APR 13, 2021 11:34 AM PDT

New efforts to predict which patients will suffer from side effects from immunotherapy

The findings from a study published in the Journal for ImmunoTherapy of Cancer give medical professionals a way to predict which patients will have serious or life-threatening side effects as a result of immunotherapy. The findings from Massachusetts General Hospital (MGH) researchers will help clinicians decide which cancer patients should receive immunotherapy and which should not take the risk. 

"We found that younger age, melanoma, and kidney cancer were each predictive of the development of severe immunotherapy toxicities," comments co-senior author Yevgeniy R. Semenov, MD, an investigator in the Department of Dermatology at MGH. "Understanding the risk factors for predicting high-grade toxicities will help in appropriately selecting patients most likely to tolerate immune checkpoint inhibitor therapy. It will also help to identify higher risk patients who should be carefully monitored if they initiate this therapy."

The researchers add that additionally patients who received multiple immune checkpoint inhibitors instead of a single type also had more toxic immune reactions. Watch the video below to learn more about how these therapies work.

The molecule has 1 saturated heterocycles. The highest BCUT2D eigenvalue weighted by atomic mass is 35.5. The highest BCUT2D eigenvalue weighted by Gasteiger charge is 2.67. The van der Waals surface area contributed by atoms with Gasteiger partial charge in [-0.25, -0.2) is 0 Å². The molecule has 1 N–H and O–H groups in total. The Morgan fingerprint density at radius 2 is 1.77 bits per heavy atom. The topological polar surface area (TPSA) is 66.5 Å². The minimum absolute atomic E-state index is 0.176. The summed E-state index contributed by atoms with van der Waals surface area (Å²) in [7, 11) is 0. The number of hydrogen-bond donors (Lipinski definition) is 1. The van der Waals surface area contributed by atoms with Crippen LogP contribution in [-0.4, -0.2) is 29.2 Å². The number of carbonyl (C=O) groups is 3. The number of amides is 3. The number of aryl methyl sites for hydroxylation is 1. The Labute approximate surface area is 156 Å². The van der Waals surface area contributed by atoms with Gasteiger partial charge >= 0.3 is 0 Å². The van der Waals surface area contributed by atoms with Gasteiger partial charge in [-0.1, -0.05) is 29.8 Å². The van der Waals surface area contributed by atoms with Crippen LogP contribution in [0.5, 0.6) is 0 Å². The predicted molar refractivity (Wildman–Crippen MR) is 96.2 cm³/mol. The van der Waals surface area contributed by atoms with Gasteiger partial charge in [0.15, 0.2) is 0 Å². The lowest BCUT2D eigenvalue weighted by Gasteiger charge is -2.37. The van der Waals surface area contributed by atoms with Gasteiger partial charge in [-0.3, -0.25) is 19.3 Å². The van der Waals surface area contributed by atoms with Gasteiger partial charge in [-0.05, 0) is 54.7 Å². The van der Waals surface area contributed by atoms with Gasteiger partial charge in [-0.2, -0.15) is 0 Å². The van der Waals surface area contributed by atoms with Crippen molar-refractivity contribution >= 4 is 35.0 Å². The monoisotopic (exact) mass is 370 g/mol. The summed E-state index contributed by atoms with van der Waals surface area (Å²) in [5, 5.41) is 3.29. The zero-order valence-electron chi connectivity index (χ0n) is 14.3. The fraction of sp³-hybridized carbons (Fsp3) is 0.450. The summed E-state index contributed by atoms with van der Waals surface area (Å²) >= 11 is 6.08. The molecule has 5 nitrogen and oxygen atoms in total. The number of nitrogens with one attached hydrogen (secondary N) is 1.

In conducting their investigation, the team analyzed data from 14,378 patients with cancer who received immune checkpoint inhibitors in the United States between 2011 and 2019. Of that population, 3.5% had serious side effects that required hospitalization and immunosuppression treatments. 

"This study provides the foundation for studying severe immunotherapy toxicities using a Big Data analytic framework, which will be necessary when understanding the impact of these life-saving medications across diverse populations," says Semenov. "Also, it is the first step in developing robust clinical risk prediction models to identify patients at highest risk for the development of life-threatening treatment complications."

Sources: Journal for ImmunoTherapy of Cancer, Science Daily

About the Author
  • Kathryn is a curious world-traveller interested in the intersection between nature, culture, history, and people. She has worked for environmental education non-profits and is a Spanish/English interpreter.
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